Emergent patterns in nature and society

The Domino Effect: A Network Analysis of Regime Shifts Drivers and Causal Pathways

My second talk in Resilience 2011 was about my recent work with the regime shifts database. In a nutshell, I’m analyzing regime shift’s causal mechanism in a network context to identify what are their main drivers of change and explore possible cascading effects. Here are the slides and the abstract presented in the conference. My MSc thesis is a simplified version of my work with causal networks of regime shifts. If you are interested it is available here.


The Domino Effect: A Network Analysis of Regime Shifts Drivers and Causal Pathways

Over the past 50 years humans have changed ecosystems faster and more extensively than in any other comparable period in the past. These changes have contributed to various types of regime shifts – abrupt, non-linear changes in social-ecological systems that can severely impact the flux of ecosystem services human societies rely upon.

We present an exploratory analysis of the causal interactions among global change drivers of regime shifts, based on information collated in the Regime Shifts Database*. We reviewed the documented evidence of over 20 policy-relevant regime shifts in ecosystems. Information on the dynamics of each regime shift was synthesized using causal-loop diagrams, a generic structure map of the system. We then identified the main drivers of change, the key impacts on ecosystem services, as well as possible cross-scale interactions among regime shifts drivers using network analysis.

Our results show that agriculture-related activities, global warming, biodiversity loss and economic drivers are the main causes of regime shifts. The ecosystem services most affected by regime shifts include provisioning services such as fisheries, as well as regulating services such as water purification. In addition, our work shows important impacts on cultural services, especially recreation.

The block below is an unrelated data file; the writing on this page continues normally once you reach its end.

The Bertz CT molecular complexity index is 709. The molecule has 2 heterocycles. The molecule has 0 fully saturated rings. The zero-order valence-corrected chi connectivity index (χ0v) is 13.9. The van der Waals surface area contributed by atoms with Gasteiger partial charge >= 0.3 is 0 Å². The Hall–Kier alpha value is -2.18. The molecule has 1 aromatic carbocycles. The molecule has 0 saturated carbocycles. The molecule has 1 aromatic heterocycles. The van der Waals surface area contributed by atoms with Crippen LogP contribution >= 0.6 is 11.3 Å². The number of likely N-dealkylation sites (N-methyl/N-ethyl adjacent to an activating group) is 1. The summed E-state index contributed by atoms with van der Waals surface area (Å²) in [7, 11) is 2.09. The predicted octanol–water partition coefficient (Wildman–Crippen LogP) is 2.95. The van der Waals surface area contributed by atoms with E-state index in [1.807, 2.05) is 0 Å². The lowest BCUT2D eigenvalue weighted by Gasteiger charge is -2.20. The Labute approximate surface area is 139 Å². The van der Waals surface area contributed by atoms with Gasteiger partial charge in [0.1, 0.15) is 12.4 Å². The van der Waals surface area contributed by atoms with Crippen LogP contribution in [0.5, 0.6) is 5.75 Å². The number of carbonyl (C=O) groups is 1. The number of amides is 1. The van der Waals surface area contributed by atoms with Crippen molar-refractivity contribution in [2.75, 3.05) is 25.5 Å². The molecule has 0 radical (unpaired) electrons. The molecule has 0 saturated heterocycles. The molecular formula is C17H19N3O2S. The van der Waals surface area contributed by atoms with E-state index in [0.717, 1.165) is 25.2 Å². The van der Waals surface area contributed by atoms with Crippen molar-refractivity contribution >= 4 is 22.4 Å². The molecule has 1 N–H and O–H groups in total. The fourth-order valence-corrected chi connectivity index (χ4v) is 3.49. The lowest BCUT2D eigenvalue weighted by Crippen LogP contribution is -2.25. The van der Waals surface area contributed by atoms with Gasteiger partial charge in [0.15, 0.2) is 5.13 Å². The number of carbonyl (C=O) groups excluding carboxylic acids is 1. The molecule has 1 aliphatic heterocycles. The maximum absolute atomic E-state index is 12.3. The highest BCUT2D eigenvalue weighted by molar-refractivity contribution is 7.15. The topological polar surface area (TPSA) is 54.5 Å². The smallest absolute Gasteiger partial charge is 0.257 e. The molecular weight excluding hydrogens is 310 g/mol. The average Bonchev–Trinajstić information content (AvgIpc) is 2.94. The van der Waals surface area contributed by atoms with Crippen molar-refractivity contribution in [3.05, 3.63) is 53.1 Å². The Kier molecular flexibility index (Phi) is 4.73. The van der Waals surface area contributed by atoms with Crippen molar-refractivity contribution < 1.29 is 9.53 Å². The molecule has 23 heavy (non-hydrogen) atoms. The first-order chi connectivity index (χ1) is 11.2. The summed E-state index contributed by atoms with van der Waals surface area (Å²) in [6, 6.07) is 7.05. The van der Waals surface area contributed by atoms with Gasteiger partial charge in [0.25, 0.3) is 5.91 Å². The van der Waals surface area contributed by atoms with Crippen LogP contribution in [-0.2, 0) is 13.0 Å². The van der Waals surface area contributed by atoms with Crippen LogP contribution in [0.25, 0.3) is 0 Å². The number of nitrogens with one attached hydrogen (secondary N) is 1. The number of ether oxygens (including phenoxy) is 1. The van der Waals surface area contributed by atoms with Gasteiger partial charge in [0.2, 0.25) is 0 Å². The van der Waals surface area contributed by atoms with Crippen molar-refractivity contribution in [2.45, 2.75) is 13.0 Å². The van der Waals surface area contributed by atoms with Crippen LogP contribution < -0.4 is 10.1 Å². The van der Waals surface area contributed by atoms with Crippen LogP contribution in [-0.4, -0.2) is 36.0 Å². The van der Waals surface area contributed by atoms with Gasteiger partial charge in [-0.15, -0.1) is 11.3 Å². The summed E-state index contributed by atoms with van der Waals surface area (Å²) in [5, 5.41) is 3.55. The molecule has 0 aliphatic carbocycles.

Based on an analysis of the shortest pathways among regime shifts, we intuitively suggest five types of cascading effects. First, the exacerbation of feedback loops, which links for example eutrophication with hypoxia or coral bleaching with coral transitions. Second, the neighborhood effect refers to weak links where adjacency is required. Third, on diffuse connections where the linkage does not depend on spatial adjacency but on the connectivity of markets. The last three categories can be regrouped as horizontal coupling between regime shifts because processes affecting them seems to happen at the same scale range.

Our analysis further suggest that vertical coupling between regime shifts has an inherent scale related pattern. Regime shifts that have large spatial and slow temporal processes seems to be more influential when it comes to cascading-down interactions. Regime shifts which whose dynamics are very fast seems to have a role at cascading-up other regime shifts. We believe those scale related patterns are strongly influenced by drivers which change the frequency of the disturbance, such as fire, rain variability, or droughts and floods. Spatially explicit studies and mapping techniques are promising areas for further research exploring such connections.

Questions and critiques at the end of the talk were warmly welcome. They focused on the validity of my methods and some people even suggested different approaches to strength the results, which I appreciated. Right now it is very hard to conclude what are the main drivers of change by basing the analysis only on the network topology. More work is needed to look at the weight of linkages and how signals spread throughout the network. So far my analysis assumes on one hand that everything is or can be connected. On the other hand, it also assumes that all drivers are equally influential from the beginning while in reality they are describing processes at different rates of change and at different scales.  Thanks to these feedback, now I’m more confident of the necessity of weighing links based on dynamic models and adding important attributes about the scale, place and feedback strength.

However, I need some good methods to do so in a highly uncertain environment with poor data, and still grasp some meaning out of it. For this reason I sneak last week in the Network Theory Applications conference held in Stockholm. Some reflections on the lessons learnt will come soon.

Although I don’t have anything written yet of my recent work, comments are more than welcome!!

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One response

  1. Pingback: Networks: my academic muse… and some notes from Nordita conference « Critical Transitions

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